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Roto-Strip Tillage Solves Trash Problems
"With roto-strip tillage we're eliminating the slow seed start, lower yields and trash toxicity problems with zero tillage, plus reducing the number of trips and soil compaction you get with conventional tillage," reports Mike Columbus, energy specialist for the Ontario Ministry of Agriculture and Food, Delhi, Ontario.
Roto-strip tillage involves rototilling a 12-in. wide, 3 to 4-in. deep strip as you plant, just in front of each planter row unit. Roto-stripping can be done in grain fields with the stubble left untouched, or in last year's cornfields by roto-stripping beside the old row.
Columbus' set-up for plowing, planting, and spraying in one pass features four pto-powered roto-tillers mounted on a toolbar and hooked up to the tractor 3-pt. A bridge hitch was put on the conventional 4-row (36 in. spacing) planter so it pulls right behind the tillers. This set-up allows easy unhooking of the planter when using the tillers as cultivators. Columbus added spray tanks and hoses to the tractor to preplant apply Dual herbicide. Nitrogen could be applied at the same time," he notes.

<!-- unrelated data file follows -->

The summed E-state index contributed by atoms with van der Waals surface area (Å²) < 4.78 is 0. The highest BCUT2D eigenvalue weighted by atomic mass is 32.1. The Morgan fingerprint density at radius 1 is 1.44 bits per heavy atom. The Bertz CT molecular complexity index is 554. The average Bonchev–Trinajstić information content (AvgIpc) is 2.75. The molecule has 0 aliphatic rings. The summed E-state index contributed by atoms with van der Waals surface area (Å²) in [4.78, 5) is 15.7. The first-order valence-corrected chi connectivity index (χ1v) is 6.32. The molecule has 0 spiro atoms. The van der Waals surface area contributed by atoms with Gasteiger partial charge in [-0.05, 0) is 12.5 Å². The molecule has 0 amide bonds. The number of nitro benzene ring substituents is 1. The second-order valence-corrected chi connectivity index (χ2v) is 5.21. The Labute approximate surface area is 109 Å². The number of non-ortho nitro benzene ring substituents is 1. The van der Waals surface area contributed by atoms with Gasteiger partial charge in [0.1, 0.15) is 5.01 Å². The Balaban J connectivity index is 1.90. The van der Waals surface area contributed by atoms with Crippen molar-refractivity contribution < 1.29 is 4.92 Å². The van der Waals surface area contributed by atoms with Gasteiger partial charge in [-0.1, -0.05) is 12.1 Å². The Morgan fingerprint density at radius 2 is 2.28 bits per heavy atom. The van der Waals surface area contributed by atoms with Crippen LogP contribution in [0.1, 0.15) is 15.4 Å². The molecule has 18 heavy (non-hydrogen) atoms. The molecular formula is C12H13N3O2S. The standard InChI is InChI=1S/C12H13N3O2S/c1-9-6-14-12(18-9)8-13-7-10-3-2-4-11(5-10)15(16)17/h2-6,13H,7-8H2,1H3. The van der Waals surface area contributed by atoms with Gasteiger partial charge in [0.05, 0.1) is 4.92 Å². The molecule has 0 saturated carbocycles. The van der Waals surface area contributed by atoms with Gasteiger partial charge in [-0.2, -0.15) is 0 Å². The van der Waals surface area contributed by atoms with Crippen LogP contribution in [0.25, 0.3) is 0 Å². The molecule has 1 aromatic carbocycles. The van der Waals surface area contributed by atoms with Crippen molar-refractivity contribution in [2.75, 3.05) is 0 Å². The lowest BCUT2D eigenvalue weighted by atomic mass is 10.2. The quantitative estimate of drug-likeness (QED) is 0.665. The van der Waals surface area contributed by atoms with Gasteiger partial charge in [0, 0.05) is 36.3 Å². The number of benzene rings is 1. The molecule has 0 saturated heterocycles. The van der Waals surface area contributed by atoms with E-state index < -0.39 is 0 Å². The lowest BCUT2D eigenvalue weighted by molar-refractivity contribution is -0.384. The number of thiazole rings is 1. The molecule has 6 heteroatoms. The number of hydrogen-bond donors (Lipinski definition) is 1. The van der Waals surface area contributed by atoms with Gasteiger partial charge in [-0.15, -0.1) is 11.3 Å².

In 1984, roto-strip corn yielded 137 bu./acre while the test strip of conventionally tilled (plowed and secondary tillage) corn yielded 139 bu./ acre. Last year, the roto-strip corn yielded 169 bu./acre while the check plot yielded 165 bu. Columbus attributes the poorer yields in 1984 to heavy rainstorms part-way through the year.
Another advantage cited for roto-strip tilling as opposed to conventional tillage is that more trash is left on the soil to help reduce erosion, and to put more organic matter in the soil. In comparison to zero-tillage, Columbus notes that roto-strip tillage provides better seed; soil contact, more uniform plant growth, less trash in the seeding area and a slightly warmer seedbed. He feels that rotostrip tillage will work in most areas and soils.
Contact: FARM SHOW Followup, Mike Columbus, Ontario Ministry of Agriculture and Food, P.O. Box 186, Delhi, Ont. N4B 2W9 (ph 519 582-1950).

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1986 - Volume #10, Issue #3